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U.S. trade gap widens to $28.5 billion

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The U.S. trade gap widened to a deficit of $28.5 billion in January, which was roughly $1.6 billion more than the $26.9 billion deficit economists had expected. The increased January trade gap numbers give hint that consumer's appetites for imported goods may be returning as the domestic economy improves.

The balance of goods and services expanded more than 15% from December's $24.7 billion.

Some economists feel an import-led deficit expansion could prove to be a mild drag on gross domestic product (GDP) for the first quarter of 2002. Earlier in the year, the U.S. dollar ($) was strong relative to foreign currencies and had some impact on foreign imports being more competitive as consumers here in the U.S. had greater purchasing power.

The Commerce Department said the higher trade gap number showed consumers and U.S. businesses increasing their demand for industrial materials such as energy products, rubber and lumber. Demand also rose for capital goods including computers, semiconductors and accessories. Demand waned for imported aircraft. The report also showed demand for imported consumer goods such as TVs, toys and games improved. Demand cooled for clothing and compact discs.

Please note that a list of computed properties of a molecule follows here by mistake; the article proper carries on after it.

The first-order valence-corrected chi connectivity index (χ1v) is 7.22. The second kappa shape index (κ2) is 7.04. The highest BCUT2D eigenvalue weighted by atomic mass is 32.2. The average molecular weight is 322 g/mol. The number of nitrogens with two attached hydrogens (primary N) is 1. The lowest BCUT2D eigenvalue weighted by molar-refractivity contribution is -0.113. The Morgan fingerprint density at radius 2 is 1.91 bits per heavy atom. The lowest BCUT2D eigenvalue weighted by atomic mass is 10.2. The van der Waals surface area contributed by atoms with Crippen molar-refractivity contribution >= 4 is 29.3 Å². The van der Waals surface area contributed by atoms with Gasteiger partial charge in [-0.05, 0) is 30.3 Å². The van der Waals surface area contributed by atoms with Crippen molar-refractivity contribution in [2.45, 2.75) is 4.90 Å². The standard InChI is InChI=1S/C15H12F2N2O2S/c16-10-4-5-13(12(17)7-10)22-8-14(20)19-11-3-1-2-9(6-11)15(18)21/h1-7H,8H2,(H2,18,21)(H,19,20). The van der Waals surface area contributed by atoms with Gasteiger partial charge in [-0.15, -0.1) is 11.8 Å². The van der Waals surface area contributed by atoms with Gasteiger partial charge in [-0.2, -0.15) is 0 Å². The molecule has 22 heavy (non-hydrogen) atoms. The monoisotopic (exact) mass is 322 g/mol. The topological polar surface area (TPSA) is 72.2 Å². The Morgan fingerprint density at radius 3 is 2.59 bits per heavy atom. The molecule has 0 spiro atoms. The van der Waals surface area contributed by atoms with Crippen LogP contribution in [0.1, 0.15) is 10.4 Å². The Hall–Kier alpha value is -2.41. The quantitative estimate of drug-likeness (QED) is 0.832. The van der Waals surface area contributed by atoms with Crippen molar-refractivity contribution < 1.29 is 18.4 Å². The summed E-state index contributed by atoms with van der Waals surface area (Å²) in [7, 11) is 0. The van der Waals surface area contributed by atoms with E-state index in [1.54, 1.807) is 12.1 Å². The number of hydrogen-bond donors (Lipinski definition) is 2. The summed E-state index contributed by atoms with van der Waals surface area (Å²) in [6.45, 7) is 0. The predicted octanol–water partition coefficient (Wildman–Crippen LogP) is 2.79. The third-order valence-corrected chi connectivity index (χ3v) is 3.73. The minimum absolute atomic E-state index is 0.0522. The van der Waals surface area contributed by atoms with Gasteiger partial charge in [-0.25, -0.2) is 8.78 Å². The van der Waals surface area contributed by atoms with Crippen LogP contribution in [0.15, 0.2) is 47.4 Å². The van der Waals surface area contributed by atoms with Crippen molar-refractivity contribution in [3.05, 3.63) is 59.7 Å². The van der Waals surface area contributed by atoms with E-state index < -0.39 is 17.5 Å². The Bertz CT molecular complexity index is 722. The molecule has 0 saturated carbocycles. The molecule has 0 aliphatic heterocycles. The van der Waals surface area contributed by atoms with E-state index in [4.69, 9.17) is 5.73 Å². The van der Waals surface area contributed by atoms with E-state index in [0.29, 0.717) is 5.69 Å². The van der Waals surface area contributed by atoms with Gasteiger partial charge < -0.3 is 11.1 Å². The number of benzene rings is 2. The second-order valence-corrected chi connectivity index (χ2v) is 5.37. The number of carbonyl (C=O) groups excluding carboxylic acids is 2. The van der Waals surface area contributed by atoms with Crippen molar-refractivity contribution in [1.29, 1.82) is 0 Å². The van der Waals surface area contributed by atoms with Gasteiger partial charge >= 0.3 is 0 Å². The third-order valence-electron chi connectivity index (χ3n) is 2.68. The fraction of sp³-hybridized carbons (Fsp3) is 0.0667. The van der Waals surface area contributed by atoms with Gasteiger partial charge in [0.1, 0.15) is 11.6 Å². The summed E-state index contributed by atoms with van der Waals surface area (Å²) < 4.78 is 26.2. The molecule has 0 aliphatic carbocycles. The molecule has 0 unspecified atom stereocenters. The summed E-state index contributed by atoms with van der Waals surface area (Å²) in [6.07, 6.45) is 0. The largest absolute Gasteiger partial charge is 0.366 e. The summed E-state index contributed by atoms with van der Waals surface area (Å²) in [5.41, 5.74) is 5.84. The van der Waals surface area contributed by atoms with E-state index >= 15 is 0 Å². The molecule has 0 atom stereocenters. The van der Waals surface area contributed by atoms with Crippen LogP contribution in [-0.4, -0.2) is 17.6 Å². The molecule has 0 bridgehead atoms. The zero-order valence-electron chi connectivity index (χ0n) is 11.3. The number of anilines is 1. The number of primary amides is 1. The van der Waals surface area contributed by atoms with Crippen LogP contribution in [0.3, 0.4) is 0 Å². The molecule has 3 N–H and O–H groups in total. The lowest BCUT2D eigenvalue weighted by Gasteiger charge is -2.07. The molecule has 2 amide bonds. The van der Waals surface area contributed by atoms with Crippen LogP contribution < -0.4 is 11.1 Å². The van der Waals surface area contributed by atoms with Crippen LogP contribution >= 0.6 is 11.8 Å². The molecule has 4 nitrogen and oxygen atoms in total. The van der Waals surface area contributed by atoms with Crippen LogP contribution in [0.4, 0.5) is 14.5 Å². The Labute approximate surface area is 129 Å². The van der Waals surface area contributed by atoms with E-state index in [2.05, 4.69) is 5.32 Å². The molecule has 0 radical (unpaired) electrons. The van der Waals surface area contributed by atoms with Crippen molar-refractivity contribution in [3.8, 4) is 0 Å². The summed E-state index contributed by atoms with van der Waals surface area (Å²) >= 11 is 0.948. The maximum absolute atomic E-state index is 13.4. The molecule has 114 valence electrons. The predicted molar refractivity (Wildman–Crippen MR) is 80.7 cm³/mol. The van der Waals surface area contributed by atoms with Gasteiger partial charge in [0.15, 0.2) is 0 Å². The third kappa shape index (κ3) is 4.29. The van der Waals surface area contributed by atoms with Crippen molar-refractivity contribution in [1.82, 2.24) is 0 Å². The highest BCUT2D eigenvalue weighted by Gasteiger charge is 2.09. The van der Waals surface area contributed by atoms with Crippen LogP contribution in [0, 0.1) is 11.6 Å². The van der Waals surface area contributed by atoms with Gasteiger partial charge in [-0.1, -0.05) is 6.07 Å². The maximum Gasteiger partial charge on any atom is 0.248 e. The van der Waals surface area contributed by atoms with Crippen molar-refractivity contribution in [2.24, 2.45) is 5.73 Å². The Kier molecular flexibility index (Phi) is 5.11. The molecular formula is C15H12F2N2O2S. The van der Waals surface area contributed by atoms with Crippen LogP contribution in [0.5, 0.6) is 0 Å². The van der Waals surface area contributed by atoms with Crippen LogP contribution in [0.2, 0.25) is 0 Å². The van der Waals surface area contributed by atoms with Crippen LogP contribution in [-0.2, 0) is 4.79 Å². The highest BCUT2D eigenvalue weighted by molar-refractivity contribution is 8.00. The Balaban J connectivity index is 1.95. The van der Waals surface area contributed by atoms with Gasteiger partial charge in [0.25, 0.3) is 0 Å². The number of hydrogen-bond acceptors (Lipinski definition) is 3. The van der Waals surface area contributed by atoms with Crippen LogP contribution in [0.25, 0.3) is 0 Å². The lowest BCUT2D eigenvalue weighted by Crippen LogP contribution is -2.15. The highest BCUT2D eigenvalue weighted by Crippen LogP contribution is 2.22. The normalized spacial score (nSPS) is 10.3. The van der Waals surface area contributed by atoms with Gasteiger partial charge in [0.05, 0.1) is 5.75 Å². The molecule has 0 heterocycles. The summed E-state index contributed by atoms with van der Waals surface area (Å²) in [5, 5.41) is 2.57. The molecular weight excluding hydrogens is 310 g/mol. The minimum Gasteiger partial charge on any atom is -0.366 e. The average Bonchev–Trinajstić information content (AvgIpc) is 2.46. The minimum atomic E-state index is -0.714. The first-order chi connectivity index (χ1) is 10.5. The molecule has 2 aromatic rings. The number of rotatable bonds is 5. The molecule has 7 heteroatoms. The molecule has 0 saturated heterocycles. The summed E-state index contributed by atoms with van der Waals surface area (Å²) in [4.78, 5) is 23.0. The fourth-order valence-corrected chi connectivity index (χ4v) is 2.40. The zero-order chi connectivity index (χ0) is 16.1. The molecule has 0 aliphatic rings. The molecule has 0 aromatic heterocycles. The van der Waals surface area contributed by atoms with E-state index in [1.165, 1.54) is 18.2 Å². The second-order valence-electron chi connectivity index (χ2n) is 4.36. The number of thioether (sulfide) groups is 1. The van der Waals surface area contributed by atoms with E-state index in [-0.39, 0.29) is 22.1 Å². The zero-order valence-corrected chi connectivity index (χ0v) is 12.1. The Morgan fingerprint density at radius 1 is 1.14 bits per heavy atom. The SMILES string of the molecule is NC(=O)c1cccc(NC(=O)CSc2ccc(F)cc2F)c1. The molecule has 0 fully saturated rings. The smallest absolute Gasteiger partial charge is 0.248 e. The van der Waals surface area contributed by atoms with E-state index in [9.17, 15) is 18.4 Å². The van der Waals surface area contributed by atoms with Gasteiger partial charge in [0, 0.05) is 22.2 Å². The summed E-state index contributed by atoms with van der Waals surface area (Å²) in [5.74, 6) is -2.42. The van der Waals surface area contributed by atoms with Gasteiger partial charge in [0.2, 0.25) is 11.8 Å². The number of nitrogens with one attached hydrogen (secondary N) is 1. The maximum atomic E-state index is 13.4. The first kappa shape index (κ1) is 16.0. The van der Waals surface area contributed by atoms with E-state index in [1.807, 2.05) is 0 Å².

Stock futures holding higher ground

Stock futures are higher this morning as S&P futures (sp02m) trade higher by 5 points at 1,172. NASDAQ futures (nd02m) are up 6.5 points at 1,517, while Dow futures (dj02m) are up 39 points at 10,620.

Fair value for the S&P 500 today is $2.58. HL Camp & Company has their computers set for program buying at $3.54 and set for selling at $1.32.

Jeff Bailey
Senior Market Technician
Option Investor

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